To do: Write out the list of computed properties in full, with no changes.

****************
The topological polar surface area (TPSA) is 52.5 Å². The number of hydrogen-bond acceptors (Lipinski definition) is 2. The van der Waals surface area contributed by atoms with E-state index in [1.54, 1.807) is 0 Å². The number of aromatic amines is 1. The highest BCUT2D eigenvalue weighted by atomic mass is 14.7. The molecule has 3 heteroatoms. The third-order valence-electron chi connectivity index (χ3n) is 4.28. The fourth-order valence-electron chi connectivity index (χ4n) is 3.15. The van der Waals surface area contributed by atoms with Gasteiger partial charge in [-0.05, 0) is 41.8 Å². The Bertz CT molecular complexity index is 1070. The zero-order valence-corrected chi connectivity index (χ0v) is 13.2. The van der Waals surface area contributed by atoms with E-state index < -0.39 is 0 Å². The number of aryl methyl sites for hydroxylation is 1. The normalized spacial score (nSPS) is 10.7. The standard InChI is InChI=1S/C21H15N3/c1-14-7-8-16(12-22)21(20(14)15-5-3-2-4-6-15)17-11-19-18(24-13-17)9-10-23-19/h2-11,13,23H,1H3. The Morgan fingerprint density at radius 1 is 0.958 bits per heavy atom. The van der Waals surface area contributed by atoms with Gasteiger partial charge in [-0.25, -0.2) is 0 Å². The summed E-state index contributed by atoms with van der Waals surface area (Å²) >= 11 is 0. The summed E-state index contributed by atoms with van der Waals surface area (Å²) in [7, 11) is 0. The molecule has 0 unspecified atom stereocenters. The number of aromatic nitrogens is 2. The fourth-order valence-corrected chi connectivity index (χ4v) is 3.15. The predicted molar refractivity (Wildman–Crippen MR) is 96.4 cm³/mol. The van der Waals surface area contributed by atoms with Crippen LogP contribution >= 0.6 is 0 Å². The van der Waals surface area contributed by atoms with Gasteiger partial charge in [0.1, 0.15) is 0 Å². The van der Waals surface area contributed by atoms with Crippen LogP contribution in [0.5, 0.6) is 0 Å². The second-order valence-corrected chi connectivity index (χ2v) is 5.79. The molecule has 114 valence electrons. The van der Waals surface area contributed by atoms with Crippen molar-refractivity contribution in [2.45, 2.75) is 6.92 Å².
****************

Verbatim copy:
The topological polar surface area (TPSA) is 52.5 Å². The number of hydrogen-bond acceptors (Lipinski definition) is 2. The van der Waals surface area contributed by atoms with E-state index in [1.54, 1.807) is 0 Å². The number of aromatic amines is 1. The highest BCUT2D eigenvalue weighted by atomic mass is 14.7. The molecule has 3 heteroatoms. The third-order valence-electron chi connectivity index (χ3n) is 4.28. The fourth-order valence-electron chi connectivity index (χ4n) is 3.15. The van der Waals surface area contributed by atoms with Gasteiger partial charge in [-0.05, 0) is 41.8 Å². The Bertz CT molecular complexity index is 1070. The zero-order valence-corrected chi connectivity index (χ0v) is 13.2. The van der Waals surface area contributed by atoms with E-state index < -0.39 is 0 Å². The number of aryl methyl sites for hydroxylation is 1. The normalized spacial score (nSPS) is 10.7. The standard InChI is InChI=1S/C21H15N3/c1-14-7-8-16(12-22)21(20(14)15-5-3-2-4-6-15)17-11-19-18(24-13-17)9-10-23-19/h2-11,13,23H,1H3. The Morgan fingerprint density at radius 1 is 0.958 bits per heavy atom. The van der Waals surface area contributed by atoms with Gasteiger partial charge in [-0.25, -0.2) is 0 Å². The summed E-state index contributed by atoms with van der Waals surface area (Å²) >= 11 is 0. The summed E-state index contributed by atoms with van der Waals surface area (Å²) in [7, 11) is 0. The molecule has 0 unspecified atom stereocenters. The number of aromatic nitrogens is 2. The fourth-order valence-corrected chi connectivity index (χ4v) is 3.15. The predicted molar refractivity (Wildman–Crippen MR) is 96.4 cm³/mol. The van der Waals surface area contributed by atoms with Crippen LogP contribution >= 0.6 is 0 Å². The van der Waals surface area contributed by atoms with Gasteiger partial charge in [0.1, 0.15) is 0 Å². The van der Waals surface area contributed by atoms with Crippen LogP contribution in [0.5, 0.6) is 0 Å². The second-order valence-corrected chi connectivity index (χ2v) is 5.79. The molecule has 114 valence electrons. The van der Waals surface area contributed by atoms with Crippen molar-refractivity contribution in [2.45, 2.75) is 6.92 Å².